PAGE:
You must be logged in to perform this action


The very initial iSPIM and diSPIM in the Shroff lab used a homebuilt scanner system with galvo. ASI developed a “scanner” that uses a MEMS mirror to create a light sheet. Several variants exist including versions with a cylinder lens for fixed sheet, a version based on ASI's C60-CUBE-III which is ideal for phototargeting or TIRF or other applications where it's important to fill the BFP (in contrast with light sheet with low-NA beams), and with an anti-striping option.

The scanner is a compact and modular way to generate a light sheet. Most often a fiber collimator (FC/PC or FC/APC) is used to couple the excitation beam into the scanner, or free-space coupling is possible. The output is C-mount threads that easily attach to an ASI tube lens (i.e. the scan lens is an integral part of the scanner itself). In order to scan the beam exactly parallel to itself 4f spacing needs to be maintained between the MEMS mirror and the sample, meaning that the spacing between the scanner tube lens and objective back focal plane needs to be correct.

Cylinder Lens vs. Scanned Beam

The light sheet scanner body can accommodate a cylindrical lens to make a stationary light sheet. The external appearance is identical. The same physical microscope can be either a scanned (digital) system or a static sheet system by changing out the scanner.

The advantages of the cylindrical lens version include:

  • faster imaging speed is possible (e.g. by ~2x) because you don't have to blank the beam during camera readout and beam flyback
  • cost $5k less each b/c not paying patent royalty fee
  • for many samples bleaching will be less by spreading out photon dose over longer time, ditto for avoiding fluorophore saturation

The disadvantages of the cylindrical lens version include:

  • can't use the virtual slit trick for partial confocality
  • no stroboscopic effect to minimize motion blur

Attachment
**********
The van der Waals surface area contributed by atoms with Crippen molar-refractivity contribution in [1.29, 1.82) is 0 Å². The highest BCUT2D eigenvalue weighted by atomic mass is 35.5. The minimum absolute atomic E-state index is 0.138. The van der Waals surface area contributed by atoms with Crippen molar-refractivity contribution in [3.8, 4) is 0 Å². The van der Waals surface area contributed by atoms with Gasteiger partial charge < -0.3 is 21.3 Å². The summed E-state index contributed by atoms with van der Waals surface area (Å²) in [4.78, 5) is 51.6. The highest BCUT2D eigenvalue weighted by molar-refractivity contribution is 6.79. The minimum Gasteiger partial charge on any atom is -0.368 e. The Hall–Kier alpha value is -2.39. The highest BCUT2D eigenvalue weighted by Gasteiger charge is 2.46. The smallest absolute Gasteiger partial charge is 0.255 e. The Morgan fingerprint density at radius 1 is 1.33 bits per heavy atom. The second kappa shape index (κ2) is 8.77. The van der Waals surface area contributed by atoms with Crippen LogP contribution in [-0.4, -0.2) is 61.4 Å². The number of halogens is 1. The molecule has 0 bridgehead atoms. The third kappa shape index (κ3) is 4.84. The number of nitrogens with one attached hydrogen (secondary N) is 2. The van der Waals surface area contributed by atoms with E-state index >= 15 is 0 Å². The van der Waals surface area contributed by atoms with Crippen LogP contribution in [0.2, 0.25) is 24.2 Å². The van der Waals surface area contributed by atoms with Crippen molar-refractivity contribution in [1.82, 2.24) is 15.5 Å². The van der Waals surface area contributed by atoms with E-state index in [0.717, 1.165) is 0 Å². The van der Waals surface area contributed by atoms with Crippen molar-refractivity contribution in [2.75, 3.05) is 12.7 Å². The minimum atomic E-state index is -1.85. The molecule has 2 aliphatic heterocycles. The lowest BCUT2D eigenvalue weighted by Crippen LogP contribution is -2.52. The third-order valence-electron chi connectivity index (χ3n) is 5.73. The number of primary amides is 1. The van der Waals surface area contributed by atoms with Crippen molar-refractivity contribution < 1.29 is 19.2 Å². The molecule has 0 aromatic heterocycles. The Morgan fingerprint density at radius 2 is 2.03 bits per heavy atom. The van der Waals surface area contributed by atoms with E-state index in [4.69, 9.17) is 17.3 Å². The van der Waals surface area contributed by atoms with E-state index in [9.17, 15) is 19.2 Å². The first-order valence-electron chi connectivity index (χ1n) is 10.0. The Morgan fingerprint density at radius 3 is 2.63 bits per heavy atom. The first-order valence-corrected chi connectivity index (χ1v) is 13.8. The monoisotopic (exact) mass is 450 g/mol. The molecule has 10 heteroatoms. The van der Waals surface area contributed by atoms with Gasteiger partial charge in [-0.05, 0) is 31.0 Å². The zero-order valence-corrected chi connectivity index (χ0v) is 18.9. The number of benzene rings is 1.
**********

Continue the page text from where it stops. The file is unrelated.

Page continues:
• Gaussian intensity profile of illumination intensity across field ⇒ may need flat field correction

MEMS limitations

The resonance of a typical (1.2mm dia.) MEMS mirror is on the order of 2.5kHz, you have to stay far away from that or else the mirror can self-destruct. So 1kHz is the approximate upper bandwidth. How fast you can realistically make a light sheet is several times smaller and depends on the size of the sheet and whether you “fly back” and make all sheets in the same direction (default) or not. There is a lowpass filter in the electronics that can be set (by default to 400Hz).

A good rule of thumb with standard objectives is that both the scan and max flyback can keep up with the camera readout speed but not go too much faster. E.g. with 512 rows the readout time is 2.5ms and we can do a 2.5ms scan and flyback in 2.5ms for 200fps.

Larger MEMS mirrors are available and may be useful to achieve higher illumination NA when required. However, the larger mirrors usually have a lower resonance so cannot be driven as fast.

An arcane optical effect called “bow” that occurs when the axis of rotation isn't orthogonal to the plane made by the incoming/outgoing beams. Since we have a 2D mirror only one of the rotation axes can be made perpendicular to the beam plane, so the other axis unavoidably suffers from this bow problem. The resulting effect is a slight optical coupling of the axes, on the order of a couple percent over the entire mirror travel. The firmware compensates for the effect automatically in internal mode and compensation factors can be set. With a cylindrical lens, the “ideal” axis can be set to be either the line axis (allowing you to smear out the Gaussian intensity profile) or else the slice axis (allowing you to move the light sheet to create a stack in piezo/slice synchronous scan mode), but not both simultaneously.